What the heck is a .220 Thunderbolt?? Good question. In short, it's .22-250 performance packed into a more efficient cartridge designed for the AR-15 chassis.
It's design origin came from the now largely popular 6mm Hagar in its infancy stage back in 2003. One of the designers of the Hagar introduced me to his new cartridge in which I had an immediate interest in due to its then obvious potential. I built a Hagar and was instantly impressed with the reliable function capability of the .30 Rem based cartridge in the AR-15 chassis and the overall performance. At that particular time, I was on a military competition rifle shooting team which allowed me access to an untold quantity and variety of .22 cal. bullets that were predominantly used in the .223 AR-15 service rifle.
Having experience with this new cartridge and access to a variety of .22 cal. projectile weights, my next thought was... you guessed it, to combine the Hagar performance potential with my own interest and experience of the .22 cal projectiles in the hopes of developing a super .223 target rifle or ultra varmint rifle with .22-250 like performance while still retaining the benefits of an AR-15 semi-automatic and ergonomic platform. I was particularly interested in driving the JLK or Berger 90 grain bullet for long range competition use for a substantial velocity gain than the .223 Rem was limited to since I had experienced such good results the year prior, winning the 1000 yard Porter Trophy at the National Rifle Matches at Camp Perry, OH. Although I had a good performance that year, it took a back seat to Chris Hatcher 's of the Army Marksmanship Unit, shooting the first ever 200 (perfect score) with a service rifle at 1000 yds with the same 90 grain bullet at the annual Interservice Rifle Matches held at Quantico, VA just 2 weeks prior to my own accomplishment. Needless to say, I had big plans in mind for the 90 gr bullet.
After getting the project off the ground, the Thunderbolt results were staggering to say the least, displaying fantastic accuracy at 600 yards. My biggest mistake was the original choice of barrel twist rate of 1:6.5". Although perfect for the .223/90 gr. combination, a 6.5" barrel twist teamed up with the beefier Thunderbolt powder capacity pushed the bullets too far past the stability threshold for the increased velocity of the brawny Thunderbolt case. This choice forced me to keep the 77 gr bullets limited to about 3200 fps and not even consider trying lighter bullets for fear of inevitable bullet explosion from over rotation. Through successful experimentation, I determined that a 1:7" twist was just right for the 90 gr bullet in this powerhouse cartridge.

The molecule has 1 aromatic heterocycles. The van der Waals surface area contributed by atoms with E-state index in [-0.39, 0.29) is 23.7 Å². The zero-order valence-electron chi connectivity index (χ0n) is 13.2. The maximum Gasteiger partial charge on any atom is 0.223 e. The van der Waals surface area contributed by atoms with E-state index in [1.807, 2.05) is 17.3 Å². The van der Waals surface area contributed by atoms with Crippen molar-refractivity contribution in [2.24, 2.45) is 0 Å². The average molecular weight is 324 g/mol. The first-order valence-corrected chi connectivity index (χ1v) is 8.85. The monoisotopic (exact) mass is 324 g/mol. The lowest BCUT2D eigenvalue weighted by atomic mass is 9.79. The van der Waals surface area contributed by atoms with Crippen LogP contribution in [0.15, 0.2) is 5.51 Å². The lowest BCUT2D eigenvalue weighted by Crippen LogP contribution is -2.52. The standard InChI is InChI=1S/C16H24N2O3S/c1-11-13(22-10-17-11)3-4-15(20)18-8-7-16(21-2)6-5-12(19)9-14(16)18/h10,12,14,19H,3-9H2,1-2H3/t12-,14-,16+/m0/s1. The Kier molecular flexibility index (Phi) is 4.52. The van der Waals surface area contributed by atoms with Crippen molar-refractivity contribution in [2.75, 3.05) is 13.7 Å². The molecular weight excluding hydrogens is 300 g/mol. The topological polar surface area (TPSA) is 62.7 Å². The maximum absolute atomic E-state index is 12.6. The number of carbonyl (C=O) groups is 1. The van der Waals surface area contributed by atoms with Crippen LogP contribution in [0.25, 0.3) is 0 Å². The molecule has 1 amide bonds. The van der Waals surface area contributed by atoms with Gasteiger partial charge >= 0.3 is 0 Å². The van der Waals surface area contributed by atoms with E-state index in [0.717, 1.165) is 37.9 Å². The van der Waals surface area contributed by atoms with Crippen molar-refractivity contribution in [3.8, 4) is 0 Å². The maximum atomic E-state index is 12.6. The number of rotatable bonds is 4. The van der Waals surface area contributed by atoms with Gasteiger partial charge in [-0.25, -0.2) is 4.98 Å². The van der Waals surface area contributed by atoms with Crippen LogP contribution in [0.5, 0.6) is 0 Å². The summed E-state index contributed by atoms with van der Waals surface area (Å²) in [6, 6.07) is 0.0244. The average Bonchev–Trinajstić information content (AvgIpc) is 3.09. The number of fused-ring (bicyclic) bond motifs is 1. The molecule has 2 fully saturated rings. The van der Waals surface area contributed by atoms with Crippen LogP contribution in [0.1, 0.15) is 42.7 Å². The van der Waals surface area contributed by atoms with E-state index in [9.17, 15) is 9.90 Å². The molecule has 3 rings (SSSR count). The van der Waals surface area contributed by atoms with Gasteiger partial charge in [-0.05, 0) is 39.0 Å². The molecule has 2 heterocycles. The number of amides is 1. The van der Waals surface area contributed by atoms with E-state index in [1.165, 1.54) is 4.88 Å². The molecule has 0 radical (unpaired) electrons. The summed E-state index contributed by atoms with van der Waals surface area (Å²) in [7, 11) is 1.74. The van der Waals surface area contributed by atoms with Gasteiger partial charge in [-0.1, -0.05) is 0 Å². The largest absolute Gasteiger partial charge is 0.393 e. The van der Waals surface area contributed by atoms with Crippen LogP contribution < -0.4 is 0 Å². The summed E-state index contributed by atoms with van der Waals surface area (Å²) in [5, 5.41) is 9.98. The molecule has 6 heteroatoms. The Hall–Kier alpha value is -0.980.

Hiatus & Resurrection:
Unfortunately, due to the lack of Hagar brass production at the time, I was limited to forming soft .30 Remington brass which was not designed to withstand modern day pressures that today's high power rifle cartridges produce. I soon grew tired of shelling out money to continually buy brass and go through all of the work that it took to make the Thunderbolt a reality only to find out that the brass just could not go the distance.
Thanks to the guys at H&K Associates together with Hornady, the brass is not only a reality, it is very high quality brass that was designed for modern day cartridge performance. Today, the brass contract has been continued with Creedmoor Sports via Hornady. The only thing that must be done prior to loading the Thunderbolt brass is run it through the .220 Thunderbolt sizing die in order to reduce the neck diameter by .019" and that's it. The shoulder angle and all other body dimensions are the same as a 6mm Hagar alleviating the need for any type of additional die or fire forming. Please see the tab to the left of this page "6mm Hagar" to see more information on the Hagar brass which is used for this cartridge.
I felt very fortunate for several months in the summer of 2013 that I have 2 gentlemen, who claimed to be willing to put the cartridge to the test, however their promises never panned out even though they received free barrels in order to test and evaluate. This was a brief disappointment, however, in the mean time, I have sold several .220 Thunderbolt uppers to varmint hunters and target shooters around the US. I am proud to say that they have been very pleased with the results that they have been experiencing with this cartridge using various bullet weights.
I have now been shooting competitively exclusively with this cartridge from 200-600 yards, off and on since 2004 and steadily since May of 2013 with nothing less than stellar results. One customer in Georgia commented that "the .220 Thunderbolt is everything that the .223 Remington could have been".